Meta: Do you suspect your facility bound elderly loved one isn’t receiving the care they need? Take a look at the six common areas of nursing home neglect.

There comes a time in everyone’s life when we have to take care of the people who raised us, whether they are our parents, aunts, uncles, grandparents, or even a neighborhood friend who is absent of any living family. One of the cruelest truths in life is, as we age and acquire wisdom, our bodies can’t function well and put it all to use.

Why a Nursing Home?

Nursing Home

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While we would all love to keep our loved ones under our roof for the duration of their lives, sometimes this isn’t possible. Your mother could be suffering from dementia and need round the clock care that you are unable to provide without help. The cost of having a professional residing in your home to do the work can cost $125 a day, which is a lot for the average person.

Is Neglect Common?

Neglect

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When you research the subject the statistic will only make you sad. As it turns out, reports of elder abuse reach over two million cases annually. That means one of ten people in their Golden Years experiences a life that is anything but easy. To top it off, a good portion of elder abuse doesn’t get reported at all, which is frightening.

When we come into the world as children, we are fragile, so we are protected if we are fortunate. As we age, our abilities, or lack thereof, make it difficult to live without help. There is no greater respect to show your loved one than to keep them safe from harm. If you suspect your loved one might be experiencing neglect in their nursing home, keep reading.

Signs Of Neglect

We have narrowed the general term “nursing home neglect” down to six categories where your parent, sibling, spouse, or anyone you care about, might be the subject of abuse or overlooked.

Medical

Medical

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When your elder or disabled loved one is forced to live in a facility like a nursing home, it is pretty safe to assume their health isn’t holding up well. Retirement facilities of this type are a final resting place so you might be dealing with cancer or another ailment that impacts the immunity.

Other issues that can affect people who live in nursing homes deal with include diabetes, infections, problems moving around, abrasions, bruises, and cognitive problems. Everyone in a nursing home needs medical attention regularly.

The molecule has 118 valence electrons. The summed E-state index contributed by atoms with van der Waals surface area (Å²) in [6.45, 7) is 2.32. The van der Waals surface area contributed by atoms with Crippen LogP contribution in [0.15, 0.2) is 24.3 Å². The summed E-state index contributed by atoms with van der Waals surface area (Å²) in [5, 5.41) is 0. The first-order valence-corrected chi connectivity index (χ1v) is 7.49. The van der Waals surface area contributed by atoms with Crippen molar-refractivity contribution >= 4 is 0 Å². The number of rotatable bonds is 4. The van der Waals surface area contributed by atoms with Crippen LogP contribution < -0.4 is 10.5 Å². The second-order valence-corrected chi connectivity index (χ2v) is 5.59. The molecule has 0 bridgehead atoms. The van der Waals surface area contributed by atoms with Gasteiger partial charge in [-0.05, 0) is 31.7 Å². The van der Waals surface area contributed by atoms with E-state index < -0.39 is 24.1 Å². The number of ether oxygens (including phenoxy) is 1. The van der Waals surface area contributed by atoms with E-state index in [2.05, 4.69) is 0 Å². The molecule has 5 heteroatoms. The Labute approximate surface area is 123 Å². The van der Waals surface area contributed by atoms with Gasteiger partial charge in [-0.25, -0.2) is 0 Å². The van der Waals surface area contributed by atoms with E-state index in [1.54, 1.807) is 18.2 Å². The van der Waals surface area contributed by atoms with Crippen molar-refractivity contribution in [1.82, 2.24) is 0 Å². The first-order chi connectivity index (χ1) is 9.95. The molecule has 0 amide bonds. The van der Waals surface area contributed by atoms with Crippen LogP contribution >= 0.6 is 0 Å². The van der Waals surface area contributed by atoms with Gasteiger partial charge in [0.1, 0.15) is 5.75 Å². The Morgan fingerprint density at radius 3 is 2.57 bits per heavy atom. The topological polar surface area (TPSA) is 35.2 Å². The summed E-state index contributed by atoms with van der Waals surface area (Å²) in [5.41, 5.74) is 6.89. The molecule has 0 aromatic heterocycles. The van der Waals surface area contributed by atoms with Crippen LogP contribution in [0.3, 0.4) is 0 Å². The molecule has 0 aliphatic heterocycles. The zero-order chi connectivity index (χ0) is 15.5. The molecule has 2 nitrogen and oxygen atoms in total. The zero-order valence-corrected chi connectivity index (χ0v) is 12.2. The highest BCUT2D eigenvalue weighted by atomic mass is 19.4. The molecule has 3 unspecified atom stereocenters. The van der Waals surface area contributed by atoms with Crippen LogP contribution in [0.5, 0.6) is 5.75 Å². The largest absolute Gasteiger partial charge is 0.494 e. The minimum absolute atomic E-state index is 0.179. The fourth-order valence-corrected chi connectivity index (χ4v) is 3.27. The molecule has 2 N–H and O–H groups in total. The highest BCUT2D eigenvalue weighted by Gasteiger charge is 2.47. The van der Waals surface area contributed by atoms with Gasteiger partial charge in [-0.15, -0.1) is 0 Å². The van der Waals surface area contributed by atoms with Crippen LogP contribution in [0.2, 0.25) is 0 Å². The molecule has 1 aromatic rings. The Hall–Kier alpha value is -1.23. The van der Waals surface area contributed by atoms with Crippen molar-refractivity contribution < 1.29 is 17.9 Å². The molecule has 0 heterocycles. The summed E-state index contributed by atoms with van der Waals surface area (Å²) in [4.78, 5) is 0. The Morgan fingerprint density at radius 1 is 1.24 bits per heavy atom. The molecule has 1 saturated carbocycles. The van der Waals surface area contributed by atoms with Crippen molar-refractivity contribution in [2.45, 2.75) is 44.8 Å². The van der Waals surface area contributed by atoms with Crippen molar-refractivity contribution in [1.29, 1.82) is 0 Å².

Some signs that your loved one isn’t receiving the medical attention they need in the home you placed them include the following.

  • Worsening of illnesses
  • Sores that will not heal
  • Bedsore from not being turned over
  • Broken bones
  • Fractures
  • Rashes
  • Bruises

Medical neglect doesn’t only mean that they aren’t given their medications promptly. They might not be getting them at all. Or, they may be getting the wrong meds or are ignored when they complain about pain or problem. Have you ever noticed how easily people brush the elderly off when they complain?

Concerns that fall under this category can lead to problems that are severe and can even lead to death.

Basic Needs

Food

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Some people love material object;, others do just fine without them. No matter if you are a minimalist or bask in extravagance, all humans on this earth have basic needs. As fellow humans, we feel, it is our responsibility to ensure that all humans receive the necessary supplies to remain alive.

Food, water, and shelter are considered the bare bones of needs that all humans require. When it comes to our loved ones, the thought of them going through a moment without access to these and much more is upsetting. We don’t just want their needs met; we insist that they get what they want in addition to the basics.

Some signs that your loved one isn’t getting the three core needs required to exist are not hard to spot.

Dehydration

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When your body doesn’t obtain adequate amounts of water intake, then a person suffers from dehydration, which can be quite dangerous. Signs of dehydration include the following.